Could be a Folkie
Jersey City singer/songwriter releases CD
by Kate Rounds
Reporter staff writer
Apr 07, 2011 | 3794 views | 0 0 comments | 11 11 recommendations | email to a friend | print
LATEST RELEASE – David W. Jacobsen’s new CD is “Postcards.”
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David W. Jacobsen agrees that you could call him a folk singer but he doesn’t sound all that convinced.

“If you have no band behind you, you play acoustic guitar, and your songs are narrative in nature, that’s the nature of folk songs,” he acknowledges.

The folk label, he says, is “based on the need to be thrown into an easily classifiable genre.”

Jacobsen, a Jersey boy who grew up in Essex County, has lived in Jersey City for seven years. He will celebrate the release of his new CD, “Postcards,” at the Lamp Post Bar & Grille in Jersey City on Saturday, April 16, from 7:30-9 p.m.

He jokes that he must be a folkie if the gig starts so early. Describing his style, he invokes flute-playing rockers Jethro Tull and identifies his rhythms as “intricate.”

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“People hear ‘folk’ and they think Cumbaya or something like that.” – David W. Jacobsen

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“There’s a stigma to folk,” he says. People hear ‘folk,’ and they think Cumbaya, or something like that.”

He settles on “alt-folk bent” as an apt description.

Music education

Jacobsen attended the prestigious Berklee College of Music in Boston.

“I have an excellent understanding of music theory as well as the good sense not to use it,” he says.

What he studied and what he likes are two different things.

“I studied jazz composition and bass guitar – hardcore jazz, intricate musicians’ music,” he says.

It has very little to do with what he is doing now. “I don’t actually like any of that music,” he says. “I like songs, and jazz is less about songs.”

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Christmas in Jersey City” received an honor award in the Great American Song Contest.

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He says he likes to “craft lyrics that convey ideas and emotions.”

He also likes to add humor to the mix. “Humor tends to get the best response,” he says. “It balances the more serious material.”

The material is described as “catchy acoustic songs mixing humorous social commentary and melancholy reflection.”

Jacobsen has found Jersey City to be a good town for local musicians to be heard. In addition to the Lamp Post, he plays at the Boca Grande and participates in open mic nights at Art House Productions. The Brennan Coffee House is also a great venue for musicians.

“You can meet other musicians,” he says. “I like the community of artists and musicians and the general vibe downtown.” For his day job he says, “I take my butt to Manhattan” where he “works in software doing various things.”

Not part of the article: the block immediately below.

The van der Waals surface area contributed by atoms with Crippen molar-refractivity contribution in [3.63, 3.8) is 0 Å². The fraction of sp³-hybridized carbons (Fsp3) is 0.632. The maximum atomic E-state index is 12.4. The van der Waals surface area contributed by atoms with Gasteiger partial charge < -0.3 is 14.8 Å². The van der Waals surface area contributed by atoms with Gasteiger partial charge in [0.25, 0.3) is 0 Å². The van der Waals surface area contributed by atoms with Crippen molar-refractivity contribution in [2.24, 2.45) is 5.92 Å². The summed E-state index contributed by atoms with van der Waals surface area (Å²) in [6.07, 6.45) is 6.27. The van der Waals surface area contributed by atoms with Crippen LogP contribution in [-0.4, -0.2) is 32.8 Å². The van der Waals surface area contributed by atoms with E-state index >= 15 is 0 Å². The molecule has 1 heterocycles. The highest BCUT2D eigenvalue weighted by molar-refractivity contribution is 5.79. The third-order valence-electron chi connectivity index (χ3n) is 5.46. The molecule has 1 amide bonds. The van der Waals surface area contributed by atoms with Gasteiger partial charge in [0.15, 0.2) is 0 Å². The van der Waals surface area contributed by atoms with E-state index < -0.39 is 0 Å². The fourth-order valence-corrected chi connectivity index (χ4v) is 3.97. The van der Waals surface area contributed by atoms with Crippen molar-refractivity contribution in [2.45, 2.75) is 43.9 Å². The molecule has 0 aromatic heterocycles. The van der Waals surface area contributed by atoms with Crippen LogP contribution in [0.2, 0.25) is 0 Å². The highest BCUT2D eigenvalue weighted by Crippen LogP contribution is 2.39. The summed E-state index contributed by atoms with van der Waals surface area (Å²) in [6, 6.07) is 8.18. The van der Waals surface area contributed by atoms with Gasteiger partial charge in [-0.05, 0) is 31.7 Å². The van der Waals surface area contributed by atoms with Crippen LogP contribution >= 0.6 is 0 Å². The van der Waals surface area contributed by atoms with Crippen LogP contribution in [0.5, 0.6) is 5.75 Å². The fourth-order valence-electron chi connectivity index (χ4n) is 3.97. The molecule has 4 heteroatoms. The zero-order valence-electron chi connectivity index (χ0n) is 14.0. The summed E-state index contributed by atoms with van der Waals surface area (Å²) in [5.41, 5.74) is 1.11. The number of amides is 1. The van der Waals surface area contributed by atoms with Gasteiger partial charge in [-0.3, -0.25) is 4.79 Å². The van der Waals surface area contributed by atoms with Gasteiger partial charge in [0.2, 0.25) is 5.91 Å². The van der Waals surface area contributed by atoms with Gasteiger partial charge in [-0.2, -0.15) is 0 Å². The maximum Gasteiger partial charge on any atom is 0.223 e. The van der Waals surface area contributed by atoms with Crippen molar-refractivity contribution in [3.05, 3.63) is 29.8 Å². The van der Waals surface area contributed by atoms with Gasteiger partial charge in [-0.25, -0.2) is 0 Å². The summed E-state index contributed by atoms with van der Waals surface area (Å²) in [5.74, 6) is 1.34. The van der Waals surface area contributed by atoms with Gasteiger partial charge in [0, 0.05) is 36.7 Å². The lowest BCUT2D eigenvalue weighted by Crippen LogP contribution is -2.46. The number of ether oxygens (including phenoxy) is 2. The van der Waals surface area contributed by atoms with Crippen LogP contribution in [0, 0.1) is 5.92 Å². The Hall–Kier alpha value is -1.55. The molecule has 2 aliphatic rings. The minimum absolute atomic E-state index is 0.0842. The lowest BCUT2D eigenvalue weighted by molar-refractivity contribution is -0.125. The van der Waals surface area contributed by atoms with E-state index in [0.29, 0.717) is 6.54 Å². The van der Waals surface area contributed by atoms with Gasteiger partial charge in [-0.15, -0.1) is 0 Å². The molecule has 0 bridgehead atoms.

The easy commute on the PATH is another thing that keeps him in Jersey City.

Discography

Jacobsen’s album “Footprints” was voted among the top 10 albums by Upstage Magazine. His song “Christmas in Jersey City” received an honor award in the Great American Song Contest.

He has recorded more than 10 albums on the Zbokth Productions label, including “Walking Away from Wonderland,” which includes songs about “losing touch with friends, family, and self.”

“Postcards” is made up of his best material from 1998 to 2005.

“Starting off in the acoustic singer/songwriter genre,” he says, “the songs branch out to incorporate progressive elements and unexpected melodies.”

And some downers as well.

The CD is “a collection of soulful yearnings that explore disconnection through bad dates and unfulfilling jobs,” he says.

The recording includes his award-winning “Christmas in Jersey City,” which includes the refrain “Merry Christmas to you. Sorry for the things I put you through,” which reflects the wry, downbeat humor for which he is known.

For a complete list of Jacobsen’s songs and more about his life and work visit www.davidwj.com

The bottom line

“I would love to do things on my own terms,” he says. “It’s difficult to make a living in music on anything but covers, but that doesn’t make sense. It’s not rewarding enough.”

Right now he wants to get his material heard, but the “stars would have to be aligned” for him to make it big with his original music.

“It’s all about getting it out there to as many people as possible.”

The Lamp Post Bar & Grille is at 382 Second St. in Jersey City between Monmouth and Brunswick. (201) 222-1331.

Kate Rounds can be reached at krounds@hudsonreporter.com..

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